Jordan's gaming industry steadily grows
Over the last few years Jordan’s IT and entrepreneurship fields have witnessed sizeable boom. The most significant of them being the gaming industry, still a nascent sector in the Arab world. And despite the fact that the region is home to some of the world’s most active digital game consumers the producers of the games are limited to but a few companies.
Bee Labs was founded in 2013 when Media Plus, its parent company, saw the region’s need for high quality Arabic games. After finding success with its Shibshib War game, (which was ranked Best New App on Apple’s App store), they also signed a partnership with the British company, Palringo. Currently, they are working on two new games: Dream’s Knight, a game that will be made available in Arabic, English, and Japanese, and FaSolya, the first Arabic hands-free musical game that relies on voice commands.
Tamer Qarain, Bee Labs’ Creative Director, believes that there are many talents in Jordan but the political events in the region have marginalized the gaming industry and made it look irrelevant, whereas its importance equals that of the movie industry in the West. Qarain also hopes for other payment methods to become available as the Arab audience is still skeptical about e-payment. For them, mobile payment might be a valid option to encourage buyers and thus encourage the sector as a whole.
Na3m produces digital content for Arab audiences. The company was launched in Amman in 2013, recently opened a branch in Copenhagen, and is currently working on many surprises for the coming year. After its game Words, which is coming soon, it is due to launch Caravan Master Adventures on both iOS and Android, and will release updates for its famous Harwel Ya Wahch, notably making it available in English.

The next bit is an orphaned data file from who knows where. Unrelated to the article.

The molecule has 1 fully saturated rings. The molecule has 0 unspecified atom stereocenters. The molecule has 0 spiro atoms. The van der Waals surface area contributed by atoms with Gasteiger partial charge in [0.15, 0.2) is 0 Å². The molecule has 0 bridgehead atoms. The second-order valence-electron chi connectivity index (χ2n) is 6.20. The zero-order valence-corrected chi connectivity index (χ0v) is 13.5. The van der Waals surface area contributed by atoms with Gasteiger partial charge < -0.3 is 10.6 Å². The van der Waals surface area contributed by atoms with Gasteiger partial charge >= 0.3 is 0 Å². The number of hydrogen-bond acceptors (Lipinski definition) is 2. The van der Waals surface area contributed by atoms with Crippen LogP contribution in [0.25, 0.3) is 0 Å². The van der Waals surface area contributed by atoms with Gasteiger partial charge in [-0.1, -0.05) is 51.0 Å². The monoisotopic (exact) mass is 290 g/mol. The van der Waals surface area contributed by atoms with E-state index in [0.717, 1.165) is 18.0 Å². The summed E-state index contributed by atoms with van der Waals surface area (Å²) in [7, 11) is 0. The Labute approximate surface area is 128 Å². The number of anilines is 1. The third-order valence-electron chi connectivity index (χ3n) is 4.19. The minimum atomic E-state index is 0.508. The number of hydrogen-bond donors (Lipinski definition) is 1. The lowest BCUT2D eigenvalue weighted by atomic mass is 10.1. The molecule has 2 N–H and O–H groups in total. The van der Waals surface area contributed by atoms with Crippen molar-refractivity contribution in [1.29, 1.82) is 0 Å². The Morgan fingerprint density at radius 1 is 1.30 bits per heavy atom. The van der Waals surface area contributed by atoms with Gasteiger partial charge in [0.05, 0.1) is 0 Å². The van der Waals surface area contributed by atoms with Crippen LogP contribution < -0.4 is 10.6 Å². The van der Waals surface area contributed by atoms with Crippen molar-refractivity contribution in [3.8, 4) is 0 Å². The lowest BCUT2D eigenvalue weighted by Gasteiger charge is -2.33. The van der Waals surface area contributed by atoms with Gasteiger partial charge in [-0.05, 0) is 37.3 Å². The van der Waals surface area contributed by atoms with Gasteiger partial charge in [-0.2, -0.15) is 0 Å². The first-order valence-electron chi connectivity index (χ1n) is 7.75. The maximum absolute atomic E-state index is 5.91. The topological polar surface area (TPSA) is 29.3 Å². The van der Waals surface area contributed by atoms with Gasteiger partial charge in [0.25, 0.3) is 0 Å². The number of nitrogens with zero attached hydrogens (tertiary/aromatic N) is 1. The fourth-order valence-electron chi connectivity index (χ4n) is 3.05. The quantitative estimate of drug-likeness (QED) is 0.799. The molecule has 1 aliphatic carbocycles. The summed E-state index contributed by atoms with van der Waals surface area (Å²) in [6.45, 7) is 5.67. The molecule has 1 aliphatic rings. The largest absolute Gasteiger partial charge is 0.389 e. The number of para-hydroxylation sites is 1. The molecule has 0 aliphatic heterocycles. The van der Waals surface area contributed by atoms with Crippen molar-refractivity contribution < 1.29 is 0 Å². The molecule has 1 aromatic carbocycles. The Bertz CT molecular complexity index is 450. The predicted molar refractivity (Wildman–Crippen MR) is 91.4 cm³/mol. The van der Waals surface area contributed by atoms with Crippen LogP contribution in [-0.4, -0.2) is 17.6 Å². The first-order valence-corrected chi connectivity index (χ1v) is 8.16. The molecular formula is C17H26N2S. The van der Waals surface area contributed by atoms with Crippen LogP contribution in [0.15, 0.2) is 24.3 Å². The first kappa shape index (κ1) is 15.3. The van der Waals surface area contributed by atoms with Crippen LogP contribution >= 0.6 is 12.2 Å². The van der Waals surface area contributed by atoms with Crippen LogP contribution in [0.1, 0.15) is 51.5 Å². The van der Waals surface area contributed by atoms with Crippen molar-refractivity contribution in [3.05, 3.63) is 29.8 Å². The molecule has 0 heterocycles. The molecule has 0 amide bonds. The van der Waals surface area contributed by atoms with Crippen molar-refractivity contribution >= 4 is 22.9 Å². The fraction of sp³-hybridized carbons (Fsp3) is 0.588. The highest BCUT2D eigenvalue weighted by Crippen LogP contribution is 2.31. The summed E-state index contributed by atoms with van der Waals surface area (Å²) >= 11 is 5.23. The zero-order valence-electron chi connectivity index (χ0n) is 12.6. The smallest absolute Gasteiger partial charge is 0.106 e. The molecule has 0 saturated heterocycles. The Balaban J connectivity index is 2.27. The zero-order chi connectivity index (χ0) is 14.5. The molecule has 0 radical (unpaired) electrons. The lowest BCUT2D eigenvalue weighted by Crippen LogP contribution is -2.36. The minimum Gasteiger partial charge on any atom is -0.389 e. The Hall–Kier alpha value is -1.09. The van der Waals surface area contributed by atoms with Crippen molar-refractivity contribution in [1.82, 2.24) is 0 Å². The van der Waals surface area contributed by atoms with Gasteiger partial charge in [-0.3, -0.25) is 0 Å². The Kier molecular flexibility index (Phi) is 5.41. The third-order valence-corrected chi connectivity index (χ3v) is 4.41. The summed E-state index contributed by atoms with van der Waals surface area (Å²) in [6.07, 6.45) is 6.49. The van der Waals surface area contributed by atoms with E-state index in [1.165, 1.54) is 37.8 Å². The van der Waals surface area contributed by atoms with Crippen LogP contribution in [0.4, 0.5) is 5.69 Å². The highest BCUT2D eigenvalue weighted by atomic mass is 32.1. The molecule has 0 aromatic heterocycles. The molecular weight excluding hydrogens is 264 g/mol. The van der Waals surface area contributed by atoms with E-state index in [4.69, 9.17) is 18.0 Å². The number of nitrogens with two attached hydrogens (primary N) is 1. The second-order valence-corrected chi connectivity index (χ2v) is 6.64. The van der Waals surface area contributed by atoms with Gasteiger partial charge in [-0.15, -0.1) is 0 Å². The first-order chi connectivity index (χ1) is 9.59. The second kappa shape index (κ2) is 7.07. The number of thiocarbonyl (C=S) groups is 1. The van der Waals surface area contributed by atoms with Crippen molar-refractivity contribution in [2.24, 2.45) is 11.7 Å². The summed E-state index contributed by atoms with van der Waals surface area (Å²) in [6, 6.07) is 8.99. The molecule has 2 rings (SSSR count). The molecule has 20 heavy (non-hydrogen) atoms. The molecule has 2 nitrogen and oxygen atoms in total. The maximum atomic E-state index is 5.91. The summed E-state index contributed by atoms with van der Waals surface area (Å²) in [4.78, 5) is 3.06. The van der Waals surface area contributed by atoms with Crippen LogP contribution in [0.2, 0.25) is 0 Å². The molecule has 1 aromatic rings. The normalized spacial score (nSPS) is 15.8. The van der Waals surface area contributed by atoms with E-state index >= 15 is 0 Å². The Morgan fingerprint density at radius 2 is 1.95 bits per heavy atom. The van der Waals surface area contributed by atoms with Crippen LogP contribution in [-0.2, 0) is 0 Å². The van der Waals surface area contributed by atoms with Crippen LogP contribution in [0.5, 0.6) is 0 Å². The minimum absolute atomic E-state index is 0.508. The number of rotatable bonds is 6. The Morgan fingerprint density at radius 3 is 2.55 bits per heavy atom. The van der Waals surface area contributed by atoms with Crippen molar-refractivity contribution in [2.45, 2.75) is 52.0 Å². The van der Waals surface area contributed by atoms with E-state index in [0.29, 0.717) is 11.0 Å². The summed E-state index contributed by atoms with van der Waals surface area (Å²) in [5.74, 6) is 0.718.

When asked if Jordan is a fertile ground for the gaming industry, Chris Johnson, Amman’s Office Director answered positively. The way he sees it is that both the Jordanian people and government are open to the gaming industry, noting the immense contributions of King Abdullah and Queen Rania to the technology and entrepreneurship sectors.
As for competition, Johnson believes there are similar companies in Jordan and the Arab world; however, he doesn’t see them as competitors, Na3m is ready to work with any other company that shares its views and mission. Content-wise, Johnson hopes for Na3m to compete with international companies such as Disney, Rovio, and Super Call.
Na3m is fully aware of the active role that Jordan plays in the gaming industry and it is betting on the flourishing of gaming companies in Lebanon and the UAE as digital games are a way for the region to express itself and share its story with the world.
Tamatem has quite the story after its success was born out of failure. After Hussam Hammo and his team closed down Wizards Production (which produced browser games), the mobile games idea stayed with the cofounder until he established Tamatem in partnership with Sohaib Thiab.
Since then Tamatem has produced 35 games that have obtained over six million downloads in total. The company is still further developing its games to make them more consistent with its Arab audience. Last Ramadan they had two million downloads in two months. Its latest release was the Warrior of the Dark: Path of the Dragon.
Despite the high cost of internet and the lack of support, Hammo believes that Jordan is one of the best countries in the region to start a company. The numerous initiatives and the increasing awareness make for a good ecosystem. With regards competition in the gaming industry in the Arab world, Hammo said that he likes to “look at the market as an opportunity to collaborate and not to compete. The more the games, the merrier, and the more investments we have in the field, the more this benefits everyone.”
Founded in 2003 Maysalward is one of the oldest digital gaming companies in Jordan. After releasing several games, the company launched, in partnership with an American producer, its more recent game Shaqdown 2 which includes sporting figures like Shaquille O’neal, Jet Lee, and Muhammad Ali.
For Nour Khrais, CEO of Maysalward and Chairman of Gaming Task Force, Jordan has proven its seriousness in the gaming industry in the last four years through initiatives such as the Jordan Gaming Lab and Gaming Task Force. Khrais hopes for gaming companies to collaborate with one another to produce better games both regionally and globally. He believes that Jordan will undertake an active role in making a change in the industry, a change whose results we should see by 2017.